Wayland Wood

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Last month I posted on hanami in Japan; on how the fleeting beauty of cherry blossom captured the Japanese imagination and seemed to unite the country in an appreciation of the transitory nature of the seasons. I observed that we had no real equivalent in the West but on reflection that statement is not strictly true. In England, Wales and Ireland we have bluebell woods. IMG_1688

When I say in England, Wales and Ireland I am being necessarily precise. The Bluebells of Scotland celebrated in the popular folk song are actually harebells, a different plant altogether. The thing about bluebells is not the individual plant – lovely though it is – but their mass impression. Carpeting the dappled shade of a woodland floor, the dizzying effect is one of floral synergy – a sparkling wash of violet-blue, redolent of hyacinth (it belongs to same family) but more subtle, more evocative, more wild.IMG_1719

Some of the best bluebell woods can be found in England in tracts of ancient woodland that have stood, little changed, for millennia. I almost added ‘unmolested by man’ to the last sentence but that simply is not true: it is the hand of man that has made such woodland the ideal habitat for species like bluebells (hyacinthoides non-scripta), with management practices like coppicing maintaining woodland as a productive and ecologically diverse resource. Bluebells and other woodland species are, of course, an added bonus. IMG_1710

One remarkable stand of ancient woodland can be found in Norfolk on the edge of the Brecks. Wayland Wood is the place upon which the Babes in the Wood legend is based, its name perhaps a corruption of “Wailing Wood” (the fictitious babes appear on the town sign of nearby Watton), but, more likely, the name comes from “Waneland”, a Viking word for a place of worship. Place of worship seems appropriate: in the first week of May the understory of the wood is so covered with bluebells that the effect is one of wading through a fragrant floral lake. Wayland Wood is not a particularly large expanse of woodland – just 34 hectares – and the traffic on the main road that runs alongside its southern fringe is usually just about within earshot. Such a low-level background-level thrum is easily filtered out though, and the sound that predominates is a melodious chorus of robins, blackbirds and warblers that pipe (largely unseen) from the newly unfurled lime-green foliage of the trees.IMG_1745

It is hard to say exactly how old Wayland Wood is. It is, as all the best natural phenomena  are, recorded in the Domesday Book, and it is probable that the wood was already thousands of years old by the Saxon period. Now it is protected under the auspices of the Norfolk Wildlife Trust, a place where visitors come in early May to appreciate not just the bluebells but the impressive display of early purple orchids, wood anemones, yellow archangel, bugle and primroses. Its trees are magnificent too – coppiced hazel, oak, ash, and field maple, and multi-trunked hornbeam with silver-grey bark like elephant skin.IMG_1738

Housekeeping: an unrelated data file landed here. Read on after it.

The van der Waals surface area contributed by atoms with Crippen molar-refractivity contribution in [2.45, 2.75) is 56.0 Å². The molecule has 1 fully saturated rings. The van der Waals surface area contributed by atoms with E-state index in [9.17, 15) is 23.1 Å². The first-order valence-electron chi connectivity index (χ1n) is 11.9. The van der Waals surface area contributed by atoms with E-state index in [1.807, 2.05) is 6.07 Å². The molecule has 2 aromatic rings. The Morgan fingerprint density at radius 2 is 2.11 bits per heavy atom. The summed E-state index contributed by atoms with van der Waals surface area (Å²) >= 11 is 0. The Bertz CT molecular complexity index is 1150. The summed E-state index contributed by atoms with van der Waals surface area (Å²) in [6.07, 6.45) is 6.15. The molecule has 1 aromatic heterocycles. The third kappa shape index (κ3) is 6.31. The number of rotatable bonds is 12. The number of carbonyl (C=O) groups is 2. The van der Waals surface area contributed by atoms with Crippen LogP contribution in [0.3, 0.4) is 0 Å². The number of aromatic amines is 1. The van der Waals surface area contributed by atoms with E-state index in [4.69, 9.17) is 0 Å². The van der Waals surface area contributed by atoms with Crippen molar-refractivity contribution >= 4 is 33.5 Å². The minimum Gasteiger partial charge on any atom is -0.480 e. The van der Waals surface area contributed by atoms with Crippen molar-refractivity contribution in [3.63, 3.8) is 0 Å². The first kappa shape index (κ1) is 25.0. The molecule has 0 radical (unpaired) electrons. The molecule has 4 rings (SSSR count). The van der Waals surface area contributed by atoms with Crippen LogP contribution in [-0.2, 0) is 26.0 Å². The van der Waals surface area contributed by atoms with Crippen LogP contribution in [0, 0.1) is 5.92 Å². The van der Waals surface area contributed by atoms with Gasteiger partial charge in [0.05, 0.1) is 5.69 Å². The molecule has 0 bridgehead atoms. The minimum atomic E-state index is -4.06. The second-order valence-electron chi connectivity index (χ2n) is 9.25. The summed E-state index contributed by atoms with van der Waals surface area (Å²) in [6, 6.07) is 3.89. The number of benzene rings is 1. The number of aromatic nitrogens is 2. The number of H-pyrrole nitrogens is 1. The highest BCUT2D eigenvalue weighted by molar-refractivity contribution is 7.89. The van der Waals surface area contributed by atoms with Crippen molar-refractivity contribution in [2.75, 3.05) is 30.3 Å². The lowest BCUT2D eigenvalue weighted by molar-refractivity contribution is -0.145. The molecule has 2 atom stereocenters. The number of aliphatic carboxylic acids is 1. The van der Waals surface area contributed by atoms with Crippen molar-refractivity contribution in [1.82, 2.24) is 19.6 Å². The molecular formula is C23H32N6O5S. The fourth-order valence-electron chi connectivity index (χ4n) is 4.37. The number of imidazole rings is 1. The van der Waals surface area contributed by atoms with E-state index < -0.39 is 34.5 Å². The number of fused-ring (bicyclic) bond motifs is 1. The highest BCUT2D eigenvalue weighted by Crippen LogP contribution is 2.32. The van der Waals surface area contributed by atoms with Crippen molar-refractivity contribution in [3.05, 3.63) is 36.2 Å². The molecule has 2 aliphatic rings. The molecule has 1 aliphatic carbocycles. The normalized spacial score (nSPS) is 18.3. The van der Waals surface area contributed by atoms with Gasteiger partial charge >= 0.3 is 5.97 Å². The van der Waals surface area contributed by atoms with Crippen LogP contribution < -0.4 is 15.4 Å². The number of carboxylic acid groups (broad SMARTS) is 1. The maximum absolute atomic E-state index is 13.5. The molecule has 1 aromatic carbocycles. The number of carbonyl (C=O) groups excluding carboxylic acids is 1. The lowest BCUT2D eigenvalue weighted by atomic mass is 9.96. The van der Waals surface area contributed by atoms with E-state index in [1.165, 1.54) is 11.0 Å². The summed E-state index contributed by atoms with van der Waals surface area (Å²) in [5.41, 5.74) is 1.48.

There is cherry too – bird-cherry (Prunus padus), a native British species with frothy white racemes of flowers that dangle over the woodland rides. This perhaps adds a little more weight to a hanami-type comparison. But if truth be told it is the bluebells that people come to see: seasonality, transient beauty, a fleeting flourish of blossom before summer leaf growth closes the woodland canopy. This is our nearest equivalent and, although such events do not attract the crowds of revellers that they do in Japan, it is encouraging to see that there is still some modest interest in such things in these materialistic, post-Utopian times.IMG_1679IMG_1715IMG_1704

About East of Elveden

Hidden places, secret histories and unsung geography from the east of England and beyond
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8 Responses to Wayland Wood

  1. dobraszczyk says:

    A lovely post. I am also partial to wild garlic that often grows in similar spots and at the same time of year. Combined with bluebells, the fragrance is quite something.

  2. Many thanks, Paul. I am also very fond of wild garlic, a wonderful springtime smell.

  3. At the back of our (Glaswegian) flats is a line of semi-wild communal gardens all filled with bluebells at this time of the year. It’s a lovely sight. I don’t think we mark the bluebells as much as the Japanese seem to do with cherry blossom but it’s certainly part of our relationship with spring and nature. Lovely post!

  4. Many thanks, Alex. Bluebells in gardens are a fine reminder of the changing seasons too.

  5. Dina says:

    Lovely post, Laurence. I love Bärlauch, a pity the season is so short.
    Hope you are all well and enjoying the Bank Holiday weekend.
    Greetings from the very warm Rhine Valley,
    Dina

  6. So nice to see your lovely wood. I didn’t know you have the bird-cherry too, thought it might only be Scandinavian for some reason. And I love the orchids.

    • Thank you, Bente. This is a lovely old wood that probably dates back to the last glacial period. It has been carefully managed by man since the early medieval period – it is this careful coppicing that has allowed plants like the orchids to thrive.

  7. One of my mum and dad’s favourite haunts. Have not been back since they died. It is a special place that feels different which seems odd when you are only a short way from the road.

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